In recent years, trauma-informed care has become the standard of care in behavioral health, residential treatment, healthcare and K-12 school systems. Now early childhood programs are increasingly becoming trauma-informed in their work with young children and families. As with trauma-informed care in general, there is so much information available on the internet that it can be difficult knowing where to start.
Head Start and Early Head Start continue to lead the way in promoting school readiness and family engagement for vulnerable young children. It’s no surprise, then, that Head Start is increasingly focused on implementing trauma-informed care as highlighted in its Guidance to Implementing Trauma-Informed Care brief, noting that:
Every agency that implements trauma-informed care wonders about an apparent conflict with productivity standards. For example, one of our clients asked: “Have you yet to encounter a system that has figured out how to make productivity standards and trauma informed care co-exist? I am starting to feel that it isn't possible, as productivity standards are what provide revenue for agencies and programs but also are the reason why a work-life balance feels unimaginable.”
The Attitudes Related to Trauma-Informed Care (ARTIC) Scale has been approved for inclusion on the California Evidence-Based Clearinghouse for Child Welfare, a nationally recognized registry of evidence-based practices and measurement tools recommended for use in child welfare settings. CEBC’s mission is to advance the use of those practices and tools in child welfare settings by identifying, selecting, and maintaining an online clearinghouse of the tools.
In Spring 2021, the Traumatic Stress Institute will convene a 12- to 16-month Pilot Learning Collaborative for organizations serving individuals with intellectual and developmental disabilities (IDD) that are interested in implementing trauma-informed care (TIC). TSI is uniquely positioned to convene this Learning Collaborative, having helped more than 70 organizations across North America embed TIC into the fabric of their organizations.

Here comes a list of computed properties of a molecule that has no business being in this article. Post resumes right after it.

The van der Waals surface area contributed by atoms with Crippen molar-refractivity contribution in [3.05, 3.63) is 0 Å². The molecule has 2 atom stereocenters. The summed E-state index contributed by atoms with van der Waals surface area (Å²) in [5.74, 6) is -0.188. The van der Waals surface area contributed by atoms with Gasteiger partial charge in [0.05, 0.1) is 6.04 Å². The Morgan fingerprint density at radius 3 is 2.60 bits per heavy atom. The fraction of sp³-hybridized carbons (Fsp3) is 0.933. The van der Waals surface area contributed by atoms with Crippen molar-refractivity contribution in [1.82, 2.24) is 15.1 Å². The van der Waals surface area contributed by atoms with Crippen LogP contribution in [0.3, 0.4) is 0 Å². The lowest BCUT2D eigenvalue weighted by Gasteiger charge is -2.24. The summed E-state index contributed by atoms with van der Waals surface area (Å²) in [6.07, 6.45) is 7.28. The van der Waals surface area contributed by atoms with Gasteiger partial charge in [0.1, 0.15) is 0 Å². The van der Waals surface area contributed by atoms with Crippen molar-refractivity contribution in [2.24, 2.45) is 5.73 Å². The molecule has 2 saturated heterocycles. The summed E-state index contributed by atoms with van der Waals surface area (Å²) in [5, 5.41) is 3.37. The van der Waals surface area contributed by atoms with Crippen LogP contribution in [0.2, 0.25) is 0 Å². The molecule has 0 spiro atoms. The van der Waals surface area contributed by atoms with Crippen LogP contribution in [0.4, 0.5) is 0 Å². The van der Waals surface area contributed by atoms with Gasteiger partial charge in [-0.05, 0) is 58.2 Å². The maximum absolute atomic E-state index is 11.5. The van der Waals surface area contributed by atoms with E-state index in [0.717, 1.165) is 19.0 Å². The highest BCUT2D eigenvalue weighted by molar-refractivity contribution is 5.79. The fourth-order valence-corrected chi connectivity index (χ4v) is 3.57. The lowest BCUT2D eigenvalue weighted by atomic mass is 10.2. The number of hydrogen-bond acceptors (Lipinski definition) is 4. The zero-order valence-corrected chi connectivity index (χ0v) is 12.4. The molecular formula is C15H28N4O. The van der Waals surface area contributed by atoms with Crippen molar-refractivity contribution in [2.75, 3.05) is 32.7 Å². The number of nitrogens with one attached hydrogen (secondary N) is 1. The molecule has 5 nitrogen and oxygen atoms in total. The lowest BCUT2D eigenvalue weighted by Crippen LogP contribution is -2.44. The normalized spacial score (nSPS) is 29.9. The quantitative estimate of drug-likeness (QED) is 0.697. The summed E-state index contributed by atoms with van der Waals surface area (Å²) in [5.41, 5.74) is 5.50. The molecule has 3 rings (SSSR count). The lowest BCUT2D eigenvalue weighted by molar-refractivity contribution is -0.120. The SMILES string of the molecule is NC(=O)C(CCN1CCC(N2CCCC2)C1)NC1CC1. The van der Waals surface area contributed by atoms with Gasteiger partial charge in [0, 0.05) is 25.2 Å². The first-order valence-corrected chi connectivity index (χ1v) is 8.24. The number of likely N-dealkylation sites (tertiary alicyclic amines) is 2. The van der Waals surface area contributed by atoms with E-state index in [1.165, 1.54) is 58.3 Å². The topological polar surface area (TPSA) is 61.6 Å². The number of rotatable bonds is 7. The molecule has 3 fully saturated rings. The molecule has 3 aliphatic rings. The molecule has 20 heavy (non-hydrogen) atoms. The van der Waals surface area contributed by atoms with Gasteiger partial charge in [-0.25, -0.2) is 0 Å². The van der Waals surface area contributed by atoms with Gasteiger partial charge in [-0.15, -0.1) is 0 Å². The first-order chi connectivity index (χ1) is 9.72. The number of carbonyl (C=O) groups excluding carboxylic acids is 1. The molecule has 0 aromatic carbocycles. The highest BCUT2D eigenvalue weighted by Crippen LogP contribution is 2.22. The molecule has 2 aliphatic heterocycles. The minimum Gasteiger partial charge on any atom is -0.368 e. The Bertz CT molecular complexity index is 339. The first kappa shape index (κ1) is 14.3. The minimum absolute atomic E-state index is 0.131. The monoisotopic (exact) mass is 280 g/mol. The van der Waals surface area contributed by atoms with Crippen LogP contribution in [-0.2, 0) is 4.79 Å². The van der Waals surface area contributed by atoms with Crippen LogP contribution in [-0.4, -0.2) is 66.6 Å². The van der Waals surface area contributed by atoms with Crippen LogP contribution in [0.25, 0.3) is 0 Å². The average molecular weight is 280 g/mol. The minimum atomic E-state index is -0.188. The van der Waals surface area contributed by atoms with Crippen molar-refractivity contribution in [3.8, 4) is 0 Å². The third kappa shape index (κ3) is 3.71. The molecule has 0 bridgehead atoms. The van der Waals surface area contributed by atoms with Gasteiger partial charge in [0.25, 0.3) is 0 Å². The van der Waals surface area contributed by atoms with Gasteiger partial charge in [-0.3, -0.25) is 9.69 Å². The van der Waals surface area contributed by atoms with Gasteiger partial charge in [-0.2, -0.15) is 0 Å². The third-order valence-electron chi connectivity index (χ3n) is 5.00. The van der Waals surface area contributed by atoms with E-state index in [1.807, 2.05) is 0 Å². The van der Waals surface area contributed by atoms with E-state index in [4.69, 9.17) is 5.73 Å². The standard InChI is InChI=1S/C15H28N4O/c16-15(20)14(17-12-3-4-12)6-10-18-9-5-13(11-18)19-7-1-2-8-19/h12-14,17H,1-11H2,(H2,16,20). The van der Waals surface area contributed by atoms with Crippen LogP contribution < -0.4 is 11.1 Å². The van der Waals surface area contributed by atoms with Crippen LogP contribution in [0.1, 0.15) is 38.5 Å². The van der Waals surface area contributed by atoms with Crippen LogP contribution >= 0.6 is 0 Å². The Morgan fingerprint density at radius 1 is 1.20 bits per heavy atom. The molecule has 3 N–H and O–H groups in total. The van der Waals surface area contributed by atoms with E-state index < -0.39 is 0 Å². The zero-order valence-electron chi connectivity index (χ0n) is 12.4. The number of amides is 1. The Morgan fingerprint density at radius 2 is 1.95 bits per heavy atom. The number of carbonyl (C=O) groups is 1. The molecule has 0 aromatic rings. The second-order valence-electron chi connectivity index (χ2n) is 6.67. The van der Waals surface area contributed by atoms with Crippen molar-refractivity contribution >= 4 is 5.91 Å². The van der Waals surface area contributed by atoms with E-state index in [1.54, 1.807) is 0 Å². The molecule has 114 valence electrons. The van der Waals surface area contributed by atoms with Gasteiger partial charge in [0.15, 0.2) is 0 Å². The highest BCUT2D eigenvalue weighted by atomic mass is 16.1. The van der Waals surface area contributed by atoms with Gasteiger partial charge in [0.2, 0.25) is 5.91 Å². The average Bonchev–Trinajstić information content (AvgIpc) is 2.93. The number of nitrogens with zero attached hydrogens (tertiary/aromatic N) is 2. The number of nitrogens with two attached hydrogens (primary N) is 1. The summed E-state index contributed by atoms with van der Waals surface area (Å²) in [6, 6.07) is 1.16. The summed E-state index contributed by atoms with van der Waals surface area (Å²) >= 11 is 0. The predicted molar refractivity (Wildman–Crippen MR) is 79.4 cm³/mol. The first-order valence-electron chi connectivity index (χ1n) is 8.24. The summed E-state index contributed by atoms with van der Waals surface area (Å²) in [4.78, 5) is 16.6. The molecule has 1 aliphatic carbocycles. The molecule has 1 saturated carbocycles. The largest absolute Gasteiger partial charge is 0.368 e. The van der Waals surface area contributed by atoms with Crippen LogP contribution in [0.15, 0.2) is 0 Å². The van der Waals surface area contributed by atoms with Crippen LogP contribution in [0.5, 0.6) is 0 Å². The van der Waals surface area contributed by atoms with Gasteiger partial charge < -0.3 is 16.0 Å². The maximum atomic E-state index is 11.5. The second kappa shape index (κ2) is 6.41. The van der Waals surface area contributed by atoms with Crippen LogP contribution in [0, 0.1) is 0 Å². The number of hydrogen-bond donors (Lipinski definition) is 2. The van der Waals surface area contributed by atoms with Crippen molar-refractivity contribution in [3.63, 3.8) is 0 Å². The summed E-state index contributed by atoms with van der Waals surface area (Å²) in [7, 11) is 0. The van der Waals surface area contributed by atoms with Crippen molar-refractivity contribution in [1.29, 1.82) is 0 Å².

Organizations often see measurement and program evaluation as a luxury or something extra to do - they'll do it if they have extra cash or if it's required by a grant or a change package they purchase. It’s viewed as something that will tell them at the end whether the intervention moved the needle.
A large-scale study with 1,395 human service providers, health professionals, and educators from 17 different settings established further support for the psychometric properties of the Attitudes Related to Trauma-Informed Care (ARTIC) Scale. The study entitled “Validation of the Attitudes Related to Trauma Informed Care Scale (ARTIC)”—by lead author Courtney Baker, Ph.D. from Tulane University and a team of others—was published online in Psychological Trauma: Theory, Research, Practice, and Policy, a journal of the American Psychological Association (APA).
New agencies and staff often experience high energy, validation, a revitalized sense of hope, and an eagerness to implement Risking Connection (RC) once they have completed the 3-Day RC Basic training that is part of TSI’s Whole-System Change Model. So how do you work to keep that spark alive after the training has come and gone, especially in supporting your new agency to achieve a true trauma-informed organizational culture? One way we have achieved this in Yukon is through the celebration of RC Week.
Successfully implementing trauma-informed care (TIC) is challenging. Successfully measuring TIC is equally challenging. But with the Online ARTIC you can do both.
Part III: Mindfulness for Trauma Treaters and Survivors – First, Do No Harm
This is the third in a series of blog posts on the role of mindfulness in sustaining trauma-informed care.
Mindfulness practice can support transformative healing. But it can also cause harm, especially for trauma survivors. Maximizing healing and minimizing harm is imperative for trauma-informed treaters and champions, so the emergence of trauma-sensitive mindfulness (TSM) is both timely and welcome.